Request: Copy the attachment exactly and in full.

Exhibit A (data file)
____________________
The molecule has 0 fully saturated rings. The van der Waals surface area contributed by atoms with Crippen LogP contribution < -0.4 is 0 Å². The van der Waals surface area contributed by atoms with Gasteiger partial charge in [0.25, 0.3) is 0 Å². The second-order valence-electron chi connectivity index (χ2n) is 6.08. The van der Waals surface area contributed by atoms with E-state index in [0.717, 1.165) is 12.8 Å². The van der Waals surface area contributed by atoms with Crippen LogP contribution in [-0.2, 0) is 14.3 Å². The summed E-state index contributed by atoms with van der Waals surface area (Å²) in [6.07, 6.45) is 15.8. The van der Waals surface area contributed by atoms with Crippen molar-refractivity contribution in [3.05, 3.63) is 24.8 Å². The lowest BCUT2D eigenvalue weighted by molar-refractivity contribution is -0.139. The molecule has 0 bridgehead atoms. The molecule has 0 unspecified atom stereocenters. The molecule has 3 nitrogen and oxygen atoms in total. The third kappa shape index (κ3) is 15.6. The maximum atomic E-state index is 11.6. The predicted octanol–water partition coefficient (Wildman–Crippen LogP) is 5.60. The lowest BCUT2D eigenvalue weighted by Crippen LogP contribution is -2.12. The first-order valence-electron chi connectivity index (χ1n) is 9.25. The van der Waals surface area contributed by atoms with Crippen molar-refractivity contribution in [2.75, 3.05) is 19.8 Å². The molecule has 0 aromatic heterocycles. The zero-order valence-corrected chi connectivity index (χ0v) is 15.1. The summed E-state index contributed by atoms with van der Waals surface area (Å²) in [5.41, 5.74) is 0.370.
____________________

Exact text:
The molecule has 0 fully saturated rings. The van der Waals surface area contributed by atoms with Crippen LogP contribution < -0.4 is 0 Å². The van der Waals surface area contributed by atoms with Gasteiger partial charge in [0.25, 0.3) is 0 Å². The second-order valence-electron chi connectivity index (χ2n) is 6.08. The van der Waals surface area contributed by atoms with E-state index in [0.717, 1.165) is 12.8 Å². The van der Waals surface area contributed by atoms with Crippen LogP contribution in [-0.2, 0) is 14.3 Å². The summed E-state index contributed by atoms with van der Waals surface area (Å²) in [6.07, 6.45) is 15.8. The van der Waals surface area contributed by atoms with Crippen molar-refractivity contribution in [3.05, 3.63) is 24.8 Å². The lowest BCUT2D eigenvalue weighted by molar-refractivity contribution is -0.139. The molecule has 0 bridgehead atoms. The molecule has 0 unspecified atom stereocenters. The molecule has 3 nitrogen and oxygen atoms in total. The third kappa shape index (κ3) is 15.6. The maximum atomic E-state index is 11.6. The predicted octanol–water partition coefficient (Wildman–Crippen LogP) is 5.60. The lowest BCUT2D eigenvalue weighted by Crippen LogP contribution is -2.12. The first-order valence-electron chi connectivity index (χ1n) is 9.25. The van der Waals surface area contributed by atoms with Crippen molar-refractivity contribution in [2.75, 3.05) is 19.8 Å². The molecule has 0 aromatic heterocycles. The zero-order valence-corrected chi connectivity index (χ0v) is 15.1. The summed E-state index contributed by atoms with van der Waals surface area (Å²) in [5.41, 5.74) is 0.370.